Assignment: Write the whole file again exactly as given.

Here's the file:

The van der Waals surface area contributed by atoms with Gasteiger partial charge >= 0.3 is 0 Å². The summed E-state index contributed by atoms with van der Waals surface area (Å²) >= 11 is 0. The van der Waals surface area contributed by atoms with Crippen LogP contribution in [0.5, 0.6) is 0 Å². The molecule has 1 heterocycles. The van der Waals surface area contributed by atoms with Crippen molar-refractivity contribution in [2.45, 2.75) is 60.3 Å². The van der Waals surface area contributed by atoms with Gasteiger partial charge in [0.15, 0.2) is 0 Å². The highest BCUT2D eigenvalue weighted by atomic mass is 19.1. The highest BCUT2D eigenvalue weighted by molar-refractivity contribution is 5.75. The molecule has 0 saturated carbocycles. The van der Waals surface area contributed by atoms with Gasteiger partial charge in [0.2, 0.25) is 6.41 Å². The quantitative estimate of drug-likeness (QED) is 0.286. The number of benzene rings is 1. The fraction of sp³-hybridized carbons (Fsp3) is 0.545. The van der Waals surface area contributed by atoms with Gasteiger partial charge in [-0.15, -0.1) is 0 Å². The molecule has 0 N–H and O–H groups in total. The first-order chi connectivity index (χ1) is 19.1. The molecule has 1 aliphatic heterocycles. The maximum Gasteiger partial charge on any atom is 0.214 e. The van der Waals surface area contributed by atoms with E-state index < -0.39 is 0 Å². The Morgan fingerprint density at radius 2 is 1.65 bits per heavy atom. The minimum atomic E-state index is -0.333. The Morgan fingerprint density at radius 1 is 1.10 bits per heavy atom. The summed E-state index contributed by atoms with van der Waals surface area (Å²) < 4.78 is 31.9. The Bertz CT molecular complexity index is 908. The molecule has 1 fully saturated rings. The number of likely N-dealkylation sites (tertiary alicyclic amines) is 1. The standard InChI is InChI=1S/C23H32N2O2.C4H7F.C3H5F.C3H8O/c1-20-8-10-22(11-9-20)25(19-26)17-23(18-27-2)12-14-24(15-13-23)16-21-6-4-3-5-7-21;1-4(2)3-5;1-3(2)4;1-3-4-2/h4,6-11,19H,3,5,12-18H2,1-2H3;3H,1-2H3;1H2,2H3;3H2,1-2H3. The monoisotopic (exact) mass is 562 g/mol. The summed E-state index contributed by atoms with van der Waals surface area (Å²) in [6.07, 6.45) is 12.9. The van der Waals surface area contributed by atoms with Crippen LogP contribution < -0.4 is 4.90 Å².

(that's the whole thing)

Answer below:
The van der Waals surface area contributed by atoms with Gasteiger partial charge >= 0.3 is 0 Å². The summed E-state index contributed by atoms with van der Waals surface area (Å²) >= 11 is 0. The van der Waals surface area contributed by atoms with Crippen LogP contribution in [0.5, 0.6) is 0 Å². The molecule has 1 heterocycles. The van der Waals surface area contributed by atoms with Crippen molar-refractivity contribution in [2.45, 2.75) is 60.3 Å². The van der Waals surface area contributed by atoms with Gasteiger partial charge in [0.15, 0.2) is 0 Å². The highest BCUT2D eigenvalue weighted by atomic mass is 19.1. The highest BCUT2D eigenvalue weighted by molar-refractivity contribution is 5.75. The molecule has 0 saturated carbocycles. The van der Waals surface area contributed by atoms with Gasteiger partial charge in [0.2, 0.25) is 6.41 Å². The quantitative estimate of drug-likeness (QED) is 0.286. The number of benzene rings is 1. The fraction of sp³-hybridized carbons (Fsp3) is 0.545. The van der Waals surface area contributed by atoms with Gasteiger partial charge in [-0.15, -0.1) is 0 Å². The molecule has 0 N–H and O–H groups in total. The first-order chi connectivity index (χ1) is 19.1. The molecule has 1 aliphatic heterocycles. The maximum Gasteiger partial charge on any atom is 0.214 e. The van der Waals surface area contributed by atoms with E-state index < -0.39 is 0 Å². The Morgan fingerprint density at radius 2 is 1.65 bits per heavy atom. The minimum atomic E-state index is -0.333. The Morgan fingerprint density at radius 1 is 1.10 bits per heavy atom. The summed E-state index contributed by atoms with van der Waals surface area (Å²) < 4.78 is 31.9. The Bertz CT molecular complexity index is 908. The molecule has 1 fully saturated rings. The number of likely N-dealkylation sites (tertiary alicyclic amines) is 1. The standard InChI is InChI=1S/C23H32N2O2.C4H7F.C3H5F.C3H8O/c1-20-8-10-22(11-9-20)25(19-26)17-23(18-27-2)12-14-24(15-13-23)16-21-6-4-3-5-7-21;1-4(2)3-5;1-3(2)4;1-3-4-2/h4,6-11,19H,3,5,12-18H2,1-2H3;3H,1-2H3;1H2,2H3;3H2,1-2H3. The monoisotopic (exact) mass is 562 g/mol. The summed E-state index contributed by atoms with van der Waals surface area (Å²) in [6.07, 6.45) is 12.9. The van der Waals surface area contributed by atoms with Crippen LogP contribution < -0.4 is 4.90 Å².